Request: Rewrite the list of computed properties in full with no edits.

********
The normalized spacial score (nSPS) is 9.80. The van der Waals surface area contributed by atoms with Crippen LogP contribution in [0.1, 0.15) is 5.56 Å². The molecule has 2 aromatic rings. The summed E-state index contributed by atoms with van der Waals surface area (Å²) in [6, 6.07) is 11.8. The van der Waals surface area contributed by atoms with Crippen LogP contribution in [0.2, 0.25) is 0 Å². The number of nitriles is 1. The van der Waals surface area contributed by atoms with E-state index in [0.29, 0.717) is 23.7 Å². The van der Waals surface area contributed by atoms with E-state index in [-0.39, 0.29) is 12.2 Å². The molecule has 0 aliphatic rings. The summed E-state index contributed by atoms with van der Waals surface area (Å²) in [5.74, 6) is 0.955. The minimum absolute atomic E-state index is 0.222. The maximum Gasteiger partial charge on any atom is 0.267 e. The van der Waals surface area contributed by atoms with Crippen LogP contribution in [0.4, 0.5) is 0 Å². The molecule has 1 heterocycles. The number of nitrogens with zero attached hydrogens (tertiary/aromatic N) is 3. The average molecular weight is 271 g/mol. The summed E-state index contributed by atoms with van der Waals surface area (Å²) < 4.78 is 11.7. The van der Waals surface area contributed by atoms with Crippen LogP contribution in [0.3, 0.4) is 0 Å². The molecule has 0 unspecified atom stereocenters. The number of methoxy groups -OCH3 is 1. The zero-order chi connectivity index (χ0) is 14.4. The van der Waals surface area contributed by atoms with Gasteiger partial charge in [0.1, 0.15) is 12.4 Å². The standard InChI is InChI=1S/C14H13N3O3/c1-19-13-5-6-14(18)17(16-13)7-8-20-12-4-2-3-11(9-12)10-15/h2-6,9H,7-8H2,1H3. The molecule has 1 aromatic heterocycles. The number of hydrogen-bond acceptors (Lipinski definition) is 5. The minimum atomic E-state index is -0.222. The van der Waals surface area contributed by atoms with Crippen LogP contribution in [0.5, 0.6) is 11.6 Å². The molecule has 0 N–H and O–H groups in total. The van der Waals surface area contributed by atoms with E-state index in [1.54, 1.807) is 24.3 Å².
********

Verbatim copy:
The normalized spacial score (nSPS) is 9.80. The van der Waals surface area contributed by atoms with Crippen LogP contribution in [0.1, 0.15) is 5.56 Å². The molecule has 2 aromatic rings. The summed E-state index contributed by atoms with van der Waals surface area (Å²) in [6, 6.07) is 11.8. The van der Waals surface area contributed by atoms with Crippen LogP contribution in [0.2, 0.25) is 0 Å². The number of nitriles is 1. The van der Waals surface area contributed by atoms with E-state index in [0.29, 0.717) is 23.7 Å². The van der Waals surface area contributed by atoms with E-state index in [-0.39, 0.29) is 12.2 Å². The molecule has 0 aliphatic rings. The summed E-state index contributed by atoms with van der Waals surface area (Å²) in [5.74, 6) is 0.955. The minimum absolute atomic E-state index is 0.222. The maximum Gasteiger partial charge on any atom is 0.267 e. The van der Waals surface area contributed by atoms with Crippen LogP contribution in [0.4, 0.5) is 0 Å². The molecule has 1 heterocycles. The number of nitrogens with zero attached hydrogens (tertiary/aromatic N) is 3. The average molecular weight is 271 g/mol. The summed E-state index contributed by atoms with van der Waals surface area (Å²) < 4.78 is 11.7. The van der Waals surface area contributed by atoms with Crippen LogP contribution in [0.3, 0.4) is 0 Å². The molecule has 0 unspecified atom stereocenters. The number of methoxy groups -OCH3 is 1. The zero-order chi connectivity index (χ0) is 14.4. The van der Waals surface area contributed by atoms with Gasteiger partial charge in [0.1, 0.15) is 12.4 Å². The standard InChI is InChI=1S/C14H13N3O3/c1-19-13-5-6-14(18)17(16-13)7-8-20-12-4-2-3-11(9-12)10-15/h2-6,9H,7-8H2,1H3. The molecule has 1 aromatic heterocycles. The number of hydrogen-bond acceptors (Lipinski definition) is 5. The minimum atomic E-state index is -0.222. The van der Waals surface area contributed by atoms with Crippen LogP contribution in [0.5, 0.6) is 11.6 Å². The molecule has 0 N–H and O–H groups in total. The van der Waals surface area contributed by atoms with E-state index in [1.54, 1.807) is 24.3 Å².